In my crayon box, yellow always nestled next to orange, to the left of green. Ever since I was introduced to Roy G. Biv in the third grade, I took particular pride in lining up my Crayolas in their proper order. Red, orange, yellow, green, blue, indigo (which was really just a fancy name to keep you from knowing you had two blues in your box), and violet.
Yellow always stayed sharp. It was never broken by careless fingers that pressed down too hard in the wrong place. It kept its pungent, waxen odor longer than the rest of the colors, and it never got its perfect, construction paper wrapper peeled down too far. Yellow was reserved mostly for coloring mammoth, out-of-proportion suns over two-dimensional houses drawn with four windows and a door.
But it didn’t seem fair to me to leave yellow so neglected. It really was quite a decent color, as far as colors were concerned. It was not given to emotional outbursts like red, nor was it brooding and proud like purple. Yellow was less eccentric than orange, but not embarrassed to be related. It kept good company with blue.
The more I thought about it, the more I began to feel sorry for yellow, although it was strange to feel sorry for so cheerful a color. Yellow practically laughed out loud. And it danced, too, disrupting the solitude of shadows and the quiet of summer afternoons. It didn’t seem right for yellow to be still.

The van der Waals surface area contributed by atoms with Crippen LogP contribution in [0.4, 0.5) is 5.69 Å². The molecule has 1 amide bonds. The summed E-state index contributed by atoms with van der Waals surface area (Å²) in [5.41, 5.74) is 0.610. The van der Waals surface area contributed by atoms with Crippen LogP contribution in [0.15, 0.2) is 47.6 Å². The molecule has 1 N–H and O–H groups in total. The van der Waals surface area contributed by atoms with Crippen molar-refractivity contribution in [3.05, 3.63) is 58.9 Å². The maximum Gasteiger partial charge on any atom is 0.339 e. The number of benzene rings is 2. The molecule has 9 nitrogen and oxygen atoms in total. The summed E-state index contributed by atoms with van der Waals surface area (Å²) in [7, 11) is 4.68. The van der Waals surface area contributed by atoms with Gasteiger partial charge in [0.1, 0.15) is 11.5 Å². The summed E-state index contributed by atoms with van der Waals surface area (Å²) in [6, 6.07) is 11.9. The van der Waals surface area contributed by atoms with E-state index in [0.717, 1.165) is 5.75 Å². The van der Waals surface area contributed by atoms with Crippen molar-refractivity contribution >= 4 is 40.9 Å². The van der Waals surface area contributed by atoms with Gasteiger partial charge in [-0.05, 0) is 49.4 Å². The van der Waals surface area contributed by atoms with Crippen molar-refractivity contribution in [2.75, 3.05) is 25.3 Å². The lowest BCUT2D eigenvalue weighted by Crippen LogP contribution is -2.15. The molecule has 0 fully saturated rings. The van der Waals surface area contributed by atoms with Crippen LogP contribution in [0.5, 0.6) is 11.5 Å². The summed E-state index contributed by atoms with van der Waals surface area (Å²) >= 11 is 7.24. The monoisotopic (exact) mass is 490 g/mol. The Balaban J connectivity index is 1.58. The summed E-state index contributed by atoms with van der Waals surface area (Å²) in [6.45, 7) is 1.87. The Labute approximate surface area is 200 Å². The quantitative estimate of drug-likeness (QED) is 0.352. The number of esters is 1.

So I began to use yellow to color everything. It became the porch swings on my two-dimensional houses and the lazy, lumbering bumblebees in my coloring book garden. I could almost hear them buzzing through molasses minutes on bodies too big for their wings. Yellow became the quilt drawn up on rainy Saturday mornings, for it seemed to me that yellow was the feeling of being awake but not up. Yellow was the petals, never the thorns, in the flowers I drew, and the glow of the fire but never the flame. It seemed to me that yellow should warm, not burn.
Over time, the yellow in my crayon box began to slip between the orange and the green until I had to dump out the whole box to find it. It was no longer sharp, and the construction paper wrapper had long been discarded altogether. I had colored yellow right into the paper. But I didn’t mind. I thought to myself that yellow should be just that way, colored into everything, and not reserved just for mammoth suns drawn over two-dimensional houses.